Perzines (personal zines): I ordered some zines from Portland Button Works a little while ago including Alex Wrekk’s own Brainscan zine which I was happy to discover more of. Brainscan #19 talks about organising the Portland Zine Symposium (Alex is one of its organisers) and the local zine community (I think it’s fair to consider Portland as at least one of the zine capitals). Alex also writes about teaching zine-making at Rock Camp for Girls…. As a zine geek I enjoyed reading this a LOT. #31 talks more about Portland and making it feel like home. Forever Incomplete #10 is an alphabet zine, meaning that something is written for each letter of the alphabet. I think it’s a fun idea to use the alphabet as a guide to write a perzine and this turned out great! There’s stuff about coming out, home, quizzes, songs, and much more. Another fun approach to zine writing is used in My Life in Pictures: the Harry Potter Edition. This is not really a fanzine but it uses parts of the Harry Potter universe to talk about personal stuff such as niceness, fears, and evil – hufflepuff style (really funny!). The zine series Salutatorian talks mostly about the author’s physical illness and doing a PhD. In #5 that PhD is just handed in. There’s also pieces inside about favourite Smiths songs (recognising how problematic Morrisey is) and about how annoying it is when people call a physically disabled person “inspirational”. #8 reflects on the mental void that was left after handing in the PhD and struggling with mental health. The zine also talks about going on holiday and the Harry Potter play. I recommend reading the entire zine series as it features great and honest writing on mental and physical illness. Fault and Fracture is a UK perzine I only recently discovered (and glad I did). In #1 the author visits zine fests and looks back at their old zines and decided to start anew. This is a great re-start for sure. #2 is about ice hockey (hence the cover) and the sexism in that world, and going to see Sleater-Kinney. For #6 see travel zines. Missives from Murray Bridge (#21 and 22) by Nyx of Sea Green Zines has changed layouts and looks lovely! It’s all colourful, hand-written and super creative. It feels even more like a personal letter now and is still as interesting in content. Also written by Nyx is Don’t Call Me Cupcake #10 in an equally wonderful layout. This issue is very open about mental and health, not getting stuck in the past, physical illness and having to make difficult decisions. I wish I could just give Nyx a hug but at least here is a virtual one. There’s also a cool short fiction piece inside. Wanderer #5 is about finding a home in Olympia WA and the local zine fest (I was reading it while wearing an Olympia Zine Fest T-shirt, not kidding!), longing for close friendships, going to concerts and playing their first show, and non-binary gender. I’d love to explore more issues of this zine.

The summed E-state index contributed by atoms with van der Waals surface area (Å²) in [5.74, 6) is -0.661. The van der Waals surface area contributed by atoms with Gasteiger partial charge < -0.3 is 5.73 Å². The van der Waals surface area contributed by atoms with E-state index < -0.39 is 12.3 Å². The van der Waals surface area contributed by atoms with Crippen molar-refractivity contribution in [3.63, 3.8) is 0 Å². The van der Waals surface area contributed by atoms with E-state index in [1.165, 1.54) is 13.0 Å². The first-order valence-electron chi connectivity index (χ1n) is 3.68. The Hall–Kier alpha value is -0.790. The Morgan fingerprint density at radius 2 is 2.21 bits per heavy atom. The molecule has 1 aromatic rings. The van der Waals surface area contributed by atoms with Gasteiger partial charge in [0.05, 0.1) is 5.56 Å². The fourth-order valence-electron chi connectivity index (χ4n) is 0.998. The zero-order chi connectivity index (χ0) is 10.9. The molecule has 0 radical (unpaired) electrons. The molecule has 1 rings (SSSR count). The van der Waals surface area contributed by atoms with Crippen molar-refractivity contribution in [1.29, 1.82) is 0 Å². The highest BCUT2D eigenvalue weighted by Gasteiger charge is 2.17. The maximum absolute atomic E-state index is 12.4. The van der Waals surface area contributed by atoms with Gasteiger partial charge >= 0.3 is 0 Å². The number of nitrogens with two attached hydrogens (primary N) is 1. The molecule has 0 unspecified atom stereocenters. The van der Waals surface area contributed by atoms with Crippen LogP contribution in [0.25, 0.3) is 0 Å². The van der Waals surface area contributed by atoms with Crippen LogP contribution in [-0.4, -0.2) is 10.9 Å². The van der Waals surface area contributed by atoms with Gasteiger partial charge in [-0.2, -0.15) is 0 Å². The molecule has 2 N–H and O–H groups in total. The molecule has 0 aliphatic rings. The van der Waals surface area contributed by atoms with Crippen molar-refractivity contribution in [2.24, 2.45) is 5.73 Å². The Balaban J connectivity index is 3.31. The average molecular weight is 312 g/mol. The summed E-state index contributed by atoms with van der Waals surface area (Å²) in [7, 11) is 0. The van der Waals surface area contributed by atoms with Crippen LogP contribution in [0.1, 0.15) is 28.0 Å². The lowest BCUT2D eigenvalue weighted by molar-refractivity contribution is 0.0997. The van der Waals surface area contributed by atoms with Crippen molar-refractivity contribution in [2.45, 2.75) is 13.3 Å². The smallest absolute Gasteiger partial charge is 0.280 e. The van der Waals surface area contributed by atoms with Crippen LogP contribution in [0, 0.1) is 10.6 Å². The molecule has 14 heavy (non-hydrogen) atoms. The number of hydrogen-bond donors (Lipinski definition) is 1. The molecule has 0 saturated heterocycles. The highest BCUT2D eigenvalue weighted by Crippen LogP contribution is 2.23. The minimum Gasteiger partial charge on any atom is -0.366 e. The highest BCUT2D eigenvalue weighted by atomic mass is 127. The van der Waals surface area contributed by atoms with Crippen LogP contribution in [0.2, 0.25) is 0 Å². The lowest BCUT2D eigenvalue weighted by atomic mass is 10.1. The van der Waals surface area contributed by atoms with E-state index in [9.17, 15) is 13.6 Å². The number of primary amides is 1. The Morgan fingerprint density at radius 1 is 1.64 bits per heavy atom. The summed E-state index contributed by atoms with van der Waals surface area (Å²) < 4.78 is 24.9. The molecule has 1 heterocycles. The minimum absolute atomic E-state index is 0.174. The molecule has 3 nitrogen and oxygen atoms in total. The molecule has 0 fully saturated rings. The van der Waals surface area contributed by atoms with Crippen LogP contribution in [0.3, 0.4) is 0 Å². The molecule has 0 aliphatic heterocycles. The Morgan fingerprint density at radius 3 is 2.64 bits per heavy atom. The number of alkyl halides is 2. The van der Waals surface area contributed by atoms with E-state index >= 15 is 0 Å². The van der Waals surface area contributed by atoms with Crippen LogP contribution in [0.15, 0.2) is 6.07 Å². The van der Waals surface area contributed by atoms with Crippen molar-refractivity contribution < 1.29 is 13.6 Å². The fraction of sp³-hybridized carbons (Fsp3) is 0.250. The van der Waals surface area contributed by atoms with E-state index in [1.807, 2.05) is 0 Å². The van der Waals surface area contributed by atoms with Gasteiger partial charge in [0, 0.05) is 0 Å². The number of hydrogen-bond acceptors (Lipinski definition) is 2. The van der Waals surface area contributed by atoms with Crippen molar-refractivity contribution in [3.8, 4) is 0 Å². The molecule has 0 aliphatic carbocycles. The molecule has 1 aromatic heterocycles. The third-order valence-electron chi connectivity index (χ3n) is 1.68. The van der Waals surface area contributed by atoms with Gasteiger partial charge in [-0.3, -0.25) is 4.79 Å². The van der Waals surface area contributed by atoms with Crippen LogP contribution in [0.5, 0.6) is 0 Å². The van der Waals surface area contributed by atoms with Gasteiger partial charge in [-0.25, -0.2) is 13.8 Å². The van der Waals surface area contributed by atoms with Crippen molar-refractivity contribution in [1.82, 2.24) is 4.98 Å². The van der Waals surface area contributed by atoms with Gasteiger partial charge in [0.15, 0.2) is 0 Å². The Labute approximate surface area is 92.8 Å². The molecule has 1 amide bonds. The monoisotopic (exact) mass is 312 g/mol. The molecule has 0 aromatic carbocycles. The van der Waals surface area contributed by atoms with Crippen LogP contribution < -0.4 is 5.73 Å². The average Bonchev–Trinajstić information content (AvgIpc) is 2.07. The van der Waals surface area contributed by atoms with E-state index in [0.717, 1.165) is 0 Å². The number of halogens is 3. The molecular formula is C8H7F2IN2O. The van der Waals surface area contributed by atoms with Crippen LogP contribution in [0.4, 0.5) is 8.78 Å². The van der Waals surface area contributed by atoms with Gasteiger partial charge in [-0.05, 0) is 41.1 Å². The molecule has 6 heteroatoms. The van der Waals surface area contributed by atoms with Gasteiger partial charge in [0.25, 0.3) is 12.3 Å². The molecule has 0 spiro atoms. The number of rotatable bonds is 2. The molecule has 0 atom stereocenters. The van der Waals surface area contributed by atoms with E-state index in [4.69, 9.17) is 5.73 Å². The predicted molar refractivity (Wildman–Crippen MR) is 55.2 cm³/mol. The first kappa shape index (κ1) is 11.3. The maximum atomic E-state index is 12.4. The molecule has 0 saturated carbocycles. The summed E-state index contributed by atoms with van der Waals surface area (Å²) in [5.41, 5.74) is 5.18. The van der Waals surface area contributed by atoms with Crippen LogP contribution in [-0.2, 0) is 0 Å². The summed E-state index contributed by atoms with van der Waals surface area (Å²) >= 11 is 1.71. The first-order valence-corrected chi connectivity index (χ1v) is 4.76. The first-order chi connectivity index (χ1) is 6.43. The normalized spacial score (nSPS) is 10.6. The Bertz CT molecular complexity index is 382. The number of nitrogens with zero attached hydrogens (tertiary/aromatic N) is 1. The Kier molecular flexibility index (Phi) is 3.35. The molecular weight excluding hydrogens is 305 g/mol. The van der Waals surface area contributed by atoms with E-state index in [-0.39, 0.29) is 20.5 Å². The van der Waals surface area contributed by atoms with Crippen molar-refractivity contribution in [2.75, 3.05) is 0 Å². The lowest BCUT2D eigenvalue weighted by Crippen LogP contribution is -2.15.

Travel zines: Somnambulist #19 talks about a walking trip that sounded quite nightmarish to me but it makes a great story. There’s also stuff about physical illness, some photography, and poetry. Fault and Fracture #6/Opinionated Nobody #12 is a split zine. Both sides talk about the same trip to France. Nice and original to hear two viewpoints of the same holiday. (Also makes me want to do another split zine… it’s so much fun). Another collaborative zine is Zinester’s Retreat: Indietracks 2014 which was written by a group of friends who volunteered and camped at the Indietracks festival. You can see from the different fonts/writing style who is writing what. Reading this, it sounds like a festival worth checking out!